Top 5 countries with the highest share of engineers and researchers among the older population (percentage of 45–64-year-olds) 2022 Top 5 countries with the highest share of engineers and researchers among the older population (percentage of 25–34-year-olds) 2022
Sweden 11.2% Netherlands 17.3%
Norway 9.2% Estonia 16.3%
Switzerland 9.0% Sweden 16.1%
Netherlands 8.9% Slovenia 14.8%
Finland 8.4% Switzerland 14.8%

It is worth remembering that Estonia, a neighbor of Sweden, until 1990 was part of the Soviet Union, which then collapsed. At the time, just over 30 years ago, Estonia was very far behind Sweden in economic development. Since then, Estonia has focused on developing into an advanced and knowledge-intensive economy by promoting entrepreneurship and education. The fact that Estonia has more young engineers and researchers among young people is a clear illustration of the rapid changes happening in Europe, with growth in countries with lower tax burdens and stagnation in higher tax nations.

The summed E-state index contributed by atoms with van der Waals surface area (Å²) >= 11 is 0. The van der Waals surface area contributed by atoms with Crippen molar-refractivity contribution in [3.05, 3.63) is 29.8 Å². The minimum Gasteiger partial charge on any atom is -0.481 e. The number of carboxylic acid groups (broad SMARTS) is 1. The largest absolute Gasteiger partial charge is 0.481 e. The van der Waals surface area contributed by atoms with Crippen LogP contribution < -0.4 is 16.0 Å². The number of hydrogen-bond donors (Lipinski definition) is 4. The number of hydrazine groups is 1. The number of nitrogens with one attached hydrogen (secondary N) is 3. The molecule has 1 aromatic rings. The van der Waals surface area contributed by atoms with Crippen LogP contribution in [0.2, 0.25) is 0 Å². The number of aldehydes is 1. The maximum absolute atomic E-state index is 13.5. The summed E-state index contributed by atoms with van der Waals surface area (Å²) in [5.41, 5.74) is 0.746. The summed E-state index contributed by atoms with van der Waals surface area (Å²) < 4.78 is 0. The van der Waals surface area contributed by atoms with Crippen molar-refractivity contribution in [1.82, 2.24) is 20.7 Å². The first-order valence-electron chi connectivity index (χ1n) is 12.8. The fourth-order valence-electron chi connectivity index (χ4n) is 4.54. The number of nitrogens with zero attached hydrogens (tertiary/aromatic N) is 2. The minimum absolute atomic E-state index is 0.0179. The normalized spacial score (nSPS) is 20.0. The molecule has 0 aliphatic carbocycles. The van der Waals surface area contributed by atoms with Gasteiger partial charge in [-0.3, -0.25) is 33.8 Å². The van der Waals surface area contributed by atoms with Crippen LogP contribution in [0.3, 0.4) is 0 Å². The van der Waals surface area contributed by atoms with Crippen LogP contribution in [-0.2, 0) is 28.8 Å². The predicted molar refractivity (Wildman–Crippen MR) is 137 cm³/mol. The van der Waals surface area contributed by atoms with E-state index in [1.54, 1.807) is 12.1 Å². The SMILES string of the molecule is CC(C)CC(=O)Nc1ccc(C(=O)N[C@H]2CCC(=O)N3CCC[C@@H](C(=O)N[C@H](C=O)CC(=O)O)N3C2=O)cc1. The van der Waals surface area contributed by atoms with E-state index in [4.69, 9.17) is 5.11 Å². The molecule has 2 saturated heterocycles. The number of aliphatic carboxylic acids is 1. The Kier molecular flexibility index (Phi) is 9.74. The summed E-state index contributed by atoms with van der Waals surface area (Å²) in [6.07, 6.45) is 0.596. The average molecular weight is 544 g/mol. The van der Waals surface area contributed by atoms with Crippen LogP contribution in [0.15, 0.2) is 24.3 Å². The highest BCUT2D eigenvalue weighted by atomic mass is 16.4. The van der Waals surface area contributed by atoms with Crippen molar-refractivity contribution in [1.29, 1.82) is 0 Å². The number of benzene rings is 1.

In a comparison of EU-nations, just over 50 percent of the variation of score in the European Innovation Scoreboard can be explained by the variation of share of STEM-employees in the population. If the innovation capacity is related to the proportion of engineers and researchers among the population, the degree of explanation increases to just over 60 percent. Having a high share of the population employed in technologically advanced jobs is, as one might expect, strongly linked to innovative capacity. This relation is found in a comparison of the EU-member states, most likely a similar relation exists also in comparison of US states. In a world economy driven by technological change, having a high share of the young generation engage in engineering and sciences is a recipe for success.